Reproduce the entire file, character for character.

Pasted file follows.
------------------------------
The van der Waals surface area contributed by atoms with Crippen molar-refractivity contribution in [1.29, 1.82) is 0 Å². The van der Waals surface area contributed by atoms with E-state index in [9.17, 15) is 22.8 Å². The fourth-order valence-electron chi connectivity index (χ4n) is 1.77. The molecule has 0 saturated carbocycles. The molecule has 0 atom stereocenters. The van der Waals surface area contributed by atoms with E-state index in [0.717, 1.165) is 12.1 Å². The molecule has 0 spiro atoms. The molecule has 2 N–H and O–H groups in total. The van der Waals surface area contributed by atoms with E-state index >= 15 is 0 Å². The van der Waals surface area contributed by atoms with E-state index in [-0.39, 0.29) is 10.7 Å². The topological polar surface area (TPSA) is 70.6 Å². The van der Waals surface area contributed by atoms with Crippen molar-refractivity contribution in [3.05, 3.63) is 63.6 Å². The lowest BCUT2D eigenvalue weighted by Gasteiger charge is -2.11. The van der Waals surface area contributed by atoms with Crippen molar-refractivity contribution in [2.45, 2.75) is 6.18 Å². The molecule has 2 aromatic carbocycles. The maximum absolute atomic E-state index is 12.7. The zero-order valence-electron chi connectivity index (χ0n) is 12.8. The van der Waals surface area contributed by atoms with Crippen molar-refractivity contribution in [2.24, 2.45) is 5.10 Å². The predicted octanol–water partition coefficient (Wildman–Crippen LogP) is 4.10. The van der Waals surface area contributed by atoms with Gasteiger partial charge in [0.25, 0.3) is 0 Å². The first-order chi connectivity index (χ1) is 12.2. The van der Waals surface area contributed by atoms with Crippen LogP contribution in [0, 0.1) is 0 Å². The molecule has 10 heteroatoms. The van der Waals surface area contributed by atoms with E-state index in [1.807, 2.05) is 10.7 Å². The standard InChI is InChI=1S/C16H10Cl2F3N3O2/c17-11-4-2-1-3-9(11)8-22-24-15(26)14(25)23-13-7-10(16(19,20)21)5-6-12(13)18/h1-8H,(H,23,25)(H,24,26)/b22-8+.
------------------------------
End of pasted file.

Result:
The van der Waals surface area contributed by atoms with Crippen molar-refractivity contribution in [1.29, 1.82) is 0 Å². The van der Waals surface area contributed by atoms with E-state index in [9.17, 15) is 22.8 Å². The fourth-order valence-electron chi connectivity index (χ4n) is 1.77. The molecule has 0 saturated carbocycles. The molecule has 0 atom stereocenters. The van der Waals surface area contributed by atoms with E-state index in [0.717, 1.165) is 12.1 Å². The molecule has 0 spiro atoms. The molecule has 2 N–H and O–H groups in total. The van der Waals surface area contributed by atoms with E-state index >= 15 is 0 Å². The van der Waals surface area contributed by atoms with E-state index in [-0.39, 0.29) is 10.7 Å². The topological polar surface area (TPSA) is 70.6 Å². The van der Waals surface area contributed by atoms with Crippen molar-refractivity contribution in [3.05, 3.63) is 63.6 Å². The lowest BCUT2D eigenvalue weighted by Gasteiger charge is -2.11. The van der Waals surface area contributed by atoms with Crippen molar-refractivity contribution in [2.45, 2.75) is 6.18 Å². The molecule has 2 aromatic carbocycles. The maximum absolute atomic E-state index is 12.7. The zero-order valence-electron chi connectivity index (χ0n) is 12.8. The van der Waals surface area contributed by atoms with Crippen molar-refractivity contribution in [2.24, 2.45) is 5.10 Å². The predicted octanol–water partition coefficient (Wildman–Crippen LogP) is 4.10. The van der Waals surface area contributed by atoms with Gasteiger partial charge in [0.25, 0.3) is 0 Å². The first-order chi connectivity index (χ1) is 12.2. The van der Waals surface area contributed by atoms with Crippen LogP contribution in [0, 0.1) is 0 Å². The molecule has 10 heteroatoms. The van der Waals surface area contributed by atoms with E-state index in [1.807, 2.05) is 10.7 Å². The standard InChI is InChI=1S/C16H10Cl2F3N3O2/c17-11-4-2-1-3-9(11)8-22-24-15(26)14(25)23-13-7-10(16(19,20)21)5-6-12(13)18/h1-8H,(H,23,25)(H,24,26)/b22-8+.